"Thus Sidmouth looked a hundred years ago,
Still much the same, it lies these hills below..."
Lying just 15 miles south east from Exeter, Sidmouth is a seaside village which has retained an elegant charm. It nestles in an Area of Outstanding Beauty on the Jurassic Coast looking over an esplanade and golden sandy beach to sea.
It is easy to see why John Betjeman described Sidmouth as 'A town caught still in a timeless charm'. Sidmouth boasts over 500 listed buildings, many of which are relics of Sidmouth's heyday in the Regency era. As you wander through Sidmouth, you'll see a variety of architecture ranging from fine houses built for members of London Society to small but well-preserved cottages which once housed the servants. Don't miss the cob-walled Old Ship Inn. A monastery in 1350, it has also served time as a handy smugglers' rendezvous. Another building of note is the Royal Glen Hotel (once known as Woolbrook Cottage). In the early 19th century when Sidmouth was popular with royalty, young Princess Victoria and the Duke and Duchess of Kent stayed here. However, their visit was cut tragically short when the Duke died a month later. Sidmouth's residents lined the streets in silent respect when the funeral cort?ge left the village. Years later, Queen Victoria's third son, the Duke of Connaught came to Sidmouth to visit the place where his grandfather passed on. He lent his name to Connaught Gardens which won a Green Flag award in 2002.
Lying in a beautiful valley enclosed by red sandstone cliffs, Sidmouth also boasts a couple of good beaches. The main beach, Clifton, is well-tended and kids will love looking for shrimp in the rock pools and building sand castles. Alternatively, a walkway from the seafront will take you to Jacob's Ladder, a shingle and sand beach where families relax at hired beach huts. If the beach isn't your thing, take a walk to Peak Hill and delight in a wonderful view of the coast and this historic town. Those interested in historic houses will enjoy a visit to Sand House, an Elizabethan relic with 500 years of family history, six acres of gardens and a medieval hall.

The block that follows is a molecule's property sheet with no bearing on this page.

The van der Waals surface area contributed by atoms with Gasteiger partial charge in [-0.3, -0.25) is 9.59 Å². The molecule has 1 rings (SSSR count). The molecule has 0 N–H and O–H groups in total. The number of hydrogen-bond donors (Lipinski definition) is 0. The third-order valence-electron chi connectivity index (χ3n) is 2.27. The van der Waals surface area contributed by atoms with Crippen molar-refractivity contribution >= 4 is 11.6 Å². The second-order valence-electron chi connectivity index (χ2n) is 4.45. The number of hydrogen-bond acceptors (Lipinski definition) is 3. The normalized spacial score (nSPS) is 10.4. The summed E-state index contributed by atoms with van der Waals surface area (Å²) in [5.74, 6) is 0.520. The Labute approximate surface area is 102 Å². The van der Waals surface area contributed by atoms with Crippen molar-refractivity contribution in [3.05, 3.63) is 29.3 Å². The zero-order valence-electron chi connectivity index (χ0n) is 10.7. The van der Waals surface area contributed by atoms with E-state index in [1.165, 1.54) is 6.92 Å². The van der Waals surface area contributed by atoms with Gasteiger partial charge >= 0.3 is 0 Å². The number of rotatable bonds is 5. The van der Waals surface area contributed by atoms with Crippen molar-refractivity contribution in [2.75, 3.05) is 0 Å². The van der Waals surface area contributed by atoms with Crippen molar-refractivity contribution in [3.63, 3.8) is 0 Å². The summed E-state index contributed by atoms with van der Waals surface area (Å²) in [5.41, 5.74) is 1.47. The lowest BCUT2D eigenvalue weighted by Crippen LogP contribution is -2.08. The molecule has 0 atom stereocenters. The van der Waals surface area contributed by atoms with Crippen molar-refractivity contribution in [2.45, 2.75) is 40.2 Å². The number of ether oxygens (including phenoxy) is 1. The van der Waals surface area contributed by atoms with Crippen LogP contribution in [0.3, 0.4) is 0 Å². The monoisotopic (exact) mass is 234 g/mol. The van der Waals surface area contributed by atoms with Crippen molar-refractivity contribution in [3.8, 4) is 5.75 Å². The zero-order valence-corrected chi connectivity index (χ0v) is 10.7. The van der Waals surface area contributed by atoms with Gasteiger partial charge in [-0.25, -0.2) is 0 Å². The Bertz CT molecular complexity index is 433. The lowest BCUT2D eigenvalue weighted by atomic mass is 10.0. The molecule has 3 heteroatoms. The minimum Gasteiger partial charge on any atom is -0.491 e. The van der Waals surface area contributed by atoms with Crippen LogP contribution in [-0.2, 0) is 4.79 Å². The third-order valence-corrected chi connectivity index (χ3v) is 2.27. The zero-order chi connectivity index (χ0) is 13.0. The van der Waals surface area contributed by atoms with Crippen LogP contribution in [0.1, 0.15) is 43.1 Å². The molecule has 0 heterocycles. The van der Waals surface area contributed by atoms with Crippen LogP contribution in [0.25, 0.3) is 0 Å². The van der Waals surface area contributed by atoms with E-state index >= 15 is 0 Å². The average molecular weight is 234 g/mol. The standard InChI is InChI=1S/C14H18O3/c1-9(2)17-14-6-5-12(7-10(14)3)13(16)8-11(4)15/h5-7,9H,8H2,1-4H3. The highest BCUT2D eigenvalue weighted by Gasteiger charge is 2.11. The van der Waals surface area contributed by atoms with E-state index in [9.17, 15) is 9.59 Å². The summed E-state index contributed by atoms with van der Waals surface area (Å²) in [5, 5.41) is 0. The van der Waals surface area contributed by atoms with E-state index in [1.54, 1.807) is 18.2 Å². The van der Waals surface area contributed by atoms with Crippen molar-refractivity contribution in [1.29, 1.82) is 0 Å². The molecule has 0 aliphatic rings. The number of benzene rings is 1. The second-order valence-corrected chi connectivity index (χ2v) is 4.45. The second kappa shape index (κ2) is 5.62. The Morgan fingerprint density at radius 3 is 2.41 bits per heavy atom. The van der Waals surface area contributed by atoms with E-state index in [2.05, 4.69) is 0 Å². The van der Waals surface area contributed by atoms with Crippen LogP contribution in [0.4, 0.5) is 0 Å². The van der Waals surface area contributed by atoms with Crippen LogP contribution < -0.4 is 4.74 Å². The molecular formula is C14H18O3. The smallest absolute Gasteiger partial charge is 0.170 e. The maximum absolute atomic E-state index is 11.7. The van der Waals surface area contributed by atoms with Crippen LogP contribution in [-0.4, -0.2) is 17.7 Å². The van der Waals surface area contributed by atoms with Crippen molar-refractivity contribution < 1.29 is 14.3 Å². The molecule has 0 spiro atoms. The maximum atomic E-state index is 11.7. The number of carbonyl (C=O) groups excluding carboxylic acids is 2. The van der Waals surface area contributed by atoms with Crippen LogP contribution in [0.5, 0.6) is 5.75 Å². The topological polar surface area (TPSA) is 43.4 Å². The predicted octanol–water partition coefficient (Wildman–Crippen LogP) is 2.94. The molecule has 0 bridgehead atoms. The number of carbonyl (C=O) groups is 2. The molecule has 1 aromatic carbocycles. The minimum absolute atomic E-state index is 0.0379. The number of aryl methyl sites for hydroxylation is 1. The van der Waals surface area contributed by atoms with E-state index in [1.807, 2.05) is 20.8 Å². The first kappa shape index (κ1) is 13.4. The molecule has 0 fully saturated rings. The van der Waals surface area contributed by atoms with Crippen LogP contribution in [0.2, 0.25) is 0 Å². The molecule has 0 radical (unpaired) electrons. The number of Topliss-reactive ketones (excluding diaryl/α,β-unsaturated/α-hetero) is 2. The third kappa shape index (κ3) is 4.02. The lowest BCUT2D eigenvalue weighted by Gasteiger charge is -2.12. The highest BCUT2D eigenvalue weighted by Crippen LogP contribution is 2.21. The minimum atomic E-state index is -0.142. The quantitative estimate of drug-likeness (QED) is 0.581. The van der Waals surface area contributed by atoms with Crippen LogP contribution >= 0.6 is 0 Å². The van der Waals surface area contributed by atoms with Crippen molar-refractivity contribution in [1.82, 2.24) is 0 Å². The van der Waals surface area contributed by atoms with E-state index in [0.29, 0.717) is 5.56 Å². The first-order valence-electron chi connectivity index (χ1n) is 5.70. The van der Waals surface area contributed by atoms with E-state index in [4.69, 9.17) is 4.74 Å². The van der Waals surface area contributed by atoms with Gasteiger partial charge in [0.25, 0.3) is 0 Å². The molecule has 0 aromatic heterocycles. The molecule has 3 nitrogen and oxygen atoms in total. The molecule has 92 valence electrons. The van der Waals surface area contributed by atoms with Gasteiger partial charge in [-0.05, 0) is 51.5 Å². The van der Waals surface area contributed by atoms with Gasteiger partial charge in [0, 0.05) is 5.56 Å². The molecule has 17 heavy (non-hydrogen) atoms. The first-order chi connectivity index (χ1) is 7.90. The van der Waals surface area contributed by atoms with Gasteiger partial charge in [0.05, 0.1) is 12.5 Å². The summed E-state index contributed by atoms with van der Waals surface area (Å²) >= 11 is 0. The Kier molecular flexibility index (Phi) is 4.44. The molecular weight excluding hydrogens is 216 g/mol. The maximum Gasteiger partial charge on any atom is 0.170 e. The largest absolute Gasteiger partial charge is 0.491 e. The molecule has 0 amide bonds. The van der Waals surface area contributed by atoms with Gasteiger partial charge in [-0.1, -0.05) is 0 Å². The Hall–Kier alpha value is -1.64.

Attractions around Sidmouth
Sidmouth lies near the East Devon Way and directly on the South West Coast Path offering some great walking opportunities for outdoor enthusiasts. A popular attraction just six miles east of Sidmouth are the Beer Quarry Caves, a subterranean network of man-made caverns made by quarrying for Beer Stone. A different attraction but every bit as spectacular is A La Ronde. This unusual 16-sided house dating from the 18th century is packed with curiosities and also boasts a shell grotto. Worried about the kids? Crealy's Adventure Park (about 8 miles from Sidmouth) is a popular kids' attraction featuring flumes, ponies, an adventure zone and a magical kingdom.
Winchester, the ancient capital of England, lies in Hampshire County of which it is the administrative capital. Sometimes known as the legendary Came ....Read more
Mevagissey is a picturesque fishing village which has retained its medieval town plan. Just 6 miles from St. Austell, Mevagissey's winding streets le ....Read more
the name of this historic, riverside town made its name into the world's culinary repertoire by the habits of John Montagu, the Fourth Earl of Sandwi ....Read more
A classic, English summer resort, Weymouth boasts a beautiful, apricot coloured beach which bustles with activity. Ideally situated between Dorcheste ....Read more